The supply chain for medical devices, particularly implantables, is very complex. Although a distributor often manages the inventory, manufacturers hold it in title. In addition, there are multiple parties involved at any given stage, and inventory changes hands quickly. The result is a high-value inventory battling competing interests, and high risks to the manufacturer, including adherence to FDA regulations.
That’s why it is hard to believe that many medtech companies still rely on antiquated logistics and inventory tracking. Some have decentralized systems that rely on a combination of ERP and spreadsheets. Others use manual entry systems into the ERP, shipping to either sales reps or hospitals. Both introduce risk to the process, by requiring recipients to confirm orders, or find missing information.
Seiyonne Suriyakumar, business development representative for Mobitor Corp. describes two orthopedic clients that were experiencing challenges:
Orthopedic Device Company 1
A small company that began experiencing rapid growth. As they grew, they struggled to continue using manual methods (calls, emails, faxes, whiteboards) to manage inventory. The manual nature of those requests meant the customer service team would often need to call reps back to confirm orders that they couldn’t understand or that were missing information. Orders were then manually entered into their ERP system, and if necessary, inventory was then shipped out to either the rep or hospital. Once a case finished, the rep would again send over consumption information, triggering another cycle of manual data entry, clarifications and questions. They had briefly looked at some cloud-based systems, but were dissuaded because they were so much more than the company required and weren’t flexible enough to fit (and were also far too expensive).
Orthopedic Device Company 2
An established operation that relied on a combination of their ERP and spreadsheets to track inventory. Without a centralized field inventory system they had sub-par inventory planning, gaps in service, duplicative data entry and numerous discrepancies. The company made the decision to move away from that system in order to cut costs. It needed to ensure employees had the right systems in place to be sustainable, and positioned for growth. The companies looked at several systems in-depth, but outdated UX/UI, a challenging integration process, and the lack of some key features kept them from partnering with anyone.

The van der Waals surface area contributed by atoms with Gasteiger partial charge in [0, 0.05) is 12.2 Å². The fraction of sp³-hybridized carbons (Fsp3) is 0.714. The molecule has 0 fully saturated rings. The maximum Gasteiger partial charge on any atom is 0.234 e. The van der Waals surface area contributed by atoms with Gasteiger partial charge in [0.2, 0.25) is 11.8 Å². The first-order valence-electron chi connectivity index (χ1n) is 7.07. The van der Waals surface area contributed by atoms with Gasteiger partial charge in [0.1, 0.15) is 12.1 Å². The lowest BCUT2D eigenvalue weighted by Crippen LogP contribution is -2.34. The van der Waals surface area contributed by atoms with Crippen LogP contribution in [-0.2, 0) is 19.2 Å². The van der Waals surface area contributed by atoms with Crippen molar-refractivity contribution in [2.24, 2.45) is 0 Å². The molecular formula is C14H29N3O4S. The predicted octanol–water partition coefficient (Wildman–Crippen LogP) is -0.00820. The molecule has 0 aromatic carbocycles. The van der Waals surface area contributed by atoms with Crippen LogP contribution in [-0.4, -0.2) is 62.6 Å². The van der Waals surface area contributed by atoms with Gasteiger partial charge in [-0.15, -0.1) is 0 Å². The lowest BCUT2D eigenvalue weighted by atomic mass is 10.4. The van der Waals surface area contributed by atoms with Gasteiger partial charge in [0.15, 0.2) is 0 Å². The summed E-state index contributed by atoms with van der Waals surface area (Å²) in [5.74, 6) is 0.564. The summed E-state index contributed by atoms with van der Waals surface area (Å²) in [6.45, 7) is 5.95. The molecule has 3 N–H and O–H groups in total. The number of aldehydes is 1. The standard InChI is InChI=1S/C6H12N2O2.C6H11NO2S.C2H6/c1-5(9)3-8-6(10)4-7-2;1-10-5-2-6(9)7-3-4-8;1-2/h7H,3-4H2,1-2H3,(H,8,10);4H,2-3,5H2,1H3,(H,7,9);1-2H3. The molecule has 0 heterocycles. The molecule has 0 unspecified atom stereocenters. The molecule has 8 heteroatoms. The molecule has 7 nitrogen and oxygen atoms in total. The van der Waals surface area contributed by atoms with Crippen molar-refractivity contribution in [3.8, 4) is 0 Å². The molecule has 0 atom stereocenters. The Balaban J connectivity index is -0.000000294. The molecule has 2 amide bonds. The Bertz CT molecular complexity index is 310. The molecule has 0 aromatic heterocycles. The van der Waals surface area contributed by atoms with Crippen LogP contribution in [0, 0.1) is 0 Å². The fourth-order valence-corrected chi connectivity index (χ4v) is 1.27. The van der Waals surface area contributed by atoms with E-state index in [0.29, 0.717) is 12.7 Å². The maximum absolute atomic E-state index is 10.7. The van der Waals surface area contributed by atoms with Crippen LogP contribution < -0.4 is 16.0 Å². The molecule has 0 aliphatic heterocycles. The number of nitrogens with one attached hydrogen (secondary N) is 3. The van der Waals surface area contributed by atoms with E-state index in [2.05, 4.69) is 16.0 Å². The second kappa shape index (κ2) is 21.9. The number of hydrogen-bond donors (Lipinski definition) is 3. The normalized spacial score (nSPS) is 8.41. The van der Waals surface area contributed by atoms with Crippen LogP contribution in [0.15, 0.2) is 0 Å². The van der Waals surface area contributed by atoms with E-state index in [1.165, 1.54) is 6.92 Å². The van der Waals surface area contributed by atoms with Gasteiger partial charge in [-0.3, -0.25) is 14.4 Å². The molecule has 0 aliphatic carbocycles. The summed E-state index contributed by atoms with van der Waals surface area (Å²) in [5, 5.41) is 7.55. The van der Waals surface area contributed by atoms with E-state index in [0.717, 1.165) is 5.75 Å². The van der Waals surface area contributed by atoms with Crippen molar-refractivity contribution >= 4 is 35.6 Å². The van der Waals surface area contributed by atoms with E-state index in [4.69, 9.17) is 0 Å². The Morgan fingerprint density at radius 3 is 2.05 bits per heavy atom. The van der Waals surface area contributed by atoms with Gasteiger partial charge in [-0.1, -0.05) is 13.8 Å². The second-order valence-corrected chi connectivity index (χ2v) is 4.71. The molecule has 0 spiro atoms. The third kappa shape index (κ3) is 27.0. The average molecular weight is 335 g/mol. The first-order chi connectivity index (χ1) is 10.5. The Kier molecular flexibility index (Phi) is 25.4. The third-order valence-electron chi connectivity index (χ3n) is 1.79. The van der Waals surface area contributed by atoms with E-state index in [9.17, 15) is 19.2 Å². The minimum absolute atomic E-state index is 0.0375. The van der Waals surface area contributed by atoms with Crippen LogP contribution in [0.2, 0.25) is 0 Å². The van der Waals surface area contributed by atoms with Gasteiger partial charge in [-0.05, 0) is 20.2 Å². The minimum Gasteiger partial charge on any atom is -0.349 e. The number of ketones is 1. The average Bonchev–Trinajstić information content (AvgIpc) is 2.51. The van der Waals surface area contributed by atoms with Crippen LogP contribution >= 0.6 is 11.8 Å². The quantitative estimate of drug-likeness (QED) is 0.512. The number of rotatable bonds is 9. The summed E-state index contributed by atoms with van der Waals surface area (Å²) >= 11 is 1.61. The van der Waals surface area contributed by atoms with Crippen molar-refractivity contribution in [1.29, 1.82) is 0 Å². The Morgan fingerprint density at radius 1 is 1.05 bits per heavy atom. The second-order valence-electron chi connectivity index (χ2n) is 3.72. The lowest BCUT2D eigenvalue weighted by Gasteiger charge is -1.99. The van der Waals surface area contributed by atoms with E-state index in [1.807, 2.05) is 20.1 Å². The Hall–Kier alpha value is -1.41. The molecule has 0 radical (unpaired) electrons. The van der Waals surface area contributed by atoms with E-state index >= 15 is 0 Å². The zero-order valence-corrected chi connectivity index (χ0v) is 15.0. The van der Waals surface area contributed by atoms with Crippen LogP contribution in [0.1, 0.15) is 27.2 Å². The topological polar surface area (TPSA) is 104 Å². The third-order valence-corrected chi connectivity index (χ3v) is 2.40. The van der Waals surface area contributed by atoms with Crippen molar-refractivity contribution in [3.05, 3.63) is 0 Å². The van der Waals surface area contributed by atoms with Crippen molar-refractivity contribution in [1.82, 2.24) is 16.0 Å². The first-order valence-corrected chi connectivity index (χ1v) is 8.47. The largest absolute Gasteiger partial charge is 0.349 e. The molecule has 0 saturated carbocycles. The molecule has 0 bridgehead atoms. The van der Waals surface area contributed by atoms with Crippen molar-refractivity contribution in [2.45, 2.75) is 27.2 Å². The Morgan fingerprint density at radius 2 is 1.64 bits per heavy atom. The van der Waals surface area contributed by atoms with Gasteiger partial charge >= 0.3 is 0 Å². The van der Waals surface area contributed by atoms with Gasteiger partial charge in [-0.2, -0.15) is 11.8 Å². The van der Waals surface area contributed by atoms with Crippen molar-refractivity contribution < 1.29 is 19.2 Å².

Does any of this sound familiar? If it does, there is an outcropping of firms that are creating a better system to help medical device companies manage this complex process.
One such company is the aforementioned Mobitor, which has created the TurnsLift system. TurnsLift is a cloud-based platform designed to give both reps and operations teams full visibility into field inventory operations. Suriyakumar says TurnsLift is made up of several software modules. Users access them either through a web interface or via the mobile applications.
“Apple calls this approach a constellation, because each module can stand independently, but when required, they deep-link with each other to create a seamless experience,” he says.
What’s interesting about the modules is that they allow user to perform specific functions (e.g., case scheduling, inventory management, consumption, billing, etc.) in a standardized way.
“We built TurnsLift to provide a streamlined UX to encourage adoption and to specifically to address concerns that software was too complex and wasn’t configurable enough,” says Suriyakumar.
The company included features like a workflow configuration engine, so device firms can change how statuses and notifications are triggered. In addition, TurnsLift includes SDK (software development kit) so that companies can have their own IT teams build proprietary modules on top of the technology.
Further, the product is designed for products used in the field.
“We built it mobile-first to ensure that the UX on a smartphone/tablet looked like it was meant for a smartphone/tablet, not like a shrunken-down version of a desktop application,” he says.
TurnsLift was purpose-built to address the needs of the medical technology supply chain. “It is meant to handle unique situations like a mix of consignment and loaner inventory, expired parts in a kit, inventory overloads (multiple destinations for the same inventory) in the field, and robust integrations to ERPs like SAP or CRMs like Salesforce,” says Suriyakumar. It is meant to be a useful tool for both reps and distributors, while providing increased visibility and uniformity in inventory management for manufacturers.
As for the two orthopedic companies TurnsLift has been working with, Suriyakumar says they’re confidant that the system will help them master their inventories as they grow. He’s planning a demonstration with one firm later this month.
“Because the stakes are so high in medical devices, companies need a logistics tool that is specific to their industry and workflows, not one that is generic and rebranded as ‘medical,’” says Suriyakumar.